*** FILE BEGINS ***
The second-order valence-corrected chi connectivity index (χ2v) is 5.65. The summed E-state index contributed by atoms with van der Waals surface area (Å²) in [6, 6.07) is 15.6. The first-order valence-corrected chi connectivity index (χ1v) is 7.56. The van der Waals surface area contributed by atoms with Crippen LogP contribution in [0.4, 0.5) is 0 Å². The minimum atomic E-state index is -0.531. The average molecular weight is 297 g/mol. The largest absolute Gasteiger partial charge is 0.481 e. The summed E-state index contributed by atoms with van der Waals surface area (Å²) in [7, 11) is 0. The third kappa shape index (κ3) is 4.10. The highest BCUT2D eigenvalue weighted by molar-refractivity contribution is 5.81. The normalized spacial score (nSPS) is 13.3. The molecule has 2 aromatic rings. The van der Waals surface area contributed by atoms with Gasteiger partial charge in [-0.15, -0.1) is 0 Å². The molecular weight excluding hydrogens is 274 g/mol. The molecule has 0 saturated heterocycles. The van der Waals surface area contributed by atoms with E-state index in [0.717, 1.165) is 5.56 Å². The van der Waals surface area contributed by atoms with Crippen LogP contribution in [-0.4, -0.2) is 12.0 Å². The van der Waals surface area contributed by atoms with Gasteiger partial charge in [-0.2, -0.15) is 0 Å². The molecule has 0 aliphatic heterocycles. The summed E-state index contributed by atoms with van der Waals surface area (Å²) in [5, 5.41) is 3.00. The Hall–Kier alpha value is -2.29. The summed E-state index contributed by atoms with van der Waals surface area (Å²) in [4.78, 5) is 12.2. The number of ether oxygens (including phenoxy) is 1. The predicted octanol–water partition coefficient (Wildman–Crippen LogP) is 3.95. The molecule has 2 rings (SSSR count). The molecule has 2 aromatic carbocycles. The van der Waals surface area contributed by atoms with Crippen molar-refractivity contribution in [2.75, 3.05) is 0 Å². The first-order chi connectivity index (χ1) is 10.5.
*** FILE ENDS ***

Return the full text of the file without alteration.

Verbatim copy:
The second-order valence-corrected chi connectivity index (χ2v) is 5.65. The summed E-state index contributed by atoms with van der Waals surface area (Å²) in [6, 6.07) is 15.6. The first-order valence-corrected chi connectivity index (χ1v) is 7.56. The van der Waals surface area contributed by atoms with Crippen LogP contribution in [0.4, 0.5) is 0 Å². The minimum atomic E-state index is -0.531. The average molecular weight is 297 g/mol. The largest absolute Gasteiger partial charge is 0.481 e. The summed E-state index contributed by atoms with van der Waals surface area (Å²) in [7, 11) is 0. The third kappa shape index (κ3) is 4.10. The highest BCUT2D eigenvalue weighted by molar-refractivity contribution is 5.81. The normalized spacial score (nSPS) is 13.3. The molecule has 2 aromatic rings. The van der Waals surface area contributed by atoms with Gasteiger partial charge in [-0.15, -0.1) is 0 Å². The molecular weight excluding hydrogens is 274 g/mol. The molecule has 0 saturated heterocycles. The van der Waals surface area contributed by atoms with E-state index in [0.717, 1.165) is 5.56 Å². The van der Waals surface area contributed by atoms with Crippen LogP contribution in [-0.4, -0.2) is 12.0 Å². The van der Waals surface area contributed by atoms with Gasteiger partial charge in [-0.2, -0.15) is 0 Å². The molecule has 0 aliphatic heterocycles. The summed E-state index contributed by atoms with van der Waals surface area (Å²) in [5, 5.41) is 3.00. The Hall–Kier alpha value is -2.29. The summed E-state index contributed by atoms with van der Waals surface area (Å²) in [4.78, 5) is 12.2. The number of ether oxygens (including phenoxy) is 1. The predicted octanol–water partition coefficient (Wildman–Crippen LogP) is 3.95. The molecule has 2 rings (SSSR count). The molecule has 2 aromatic carbocycles. The van der Waals surface area contributed by atoms with Crippen molar-refractivity contribution in [2.75, 3.05) is 0 Å². The first-order chi connectivity index (χ1) is 10.5.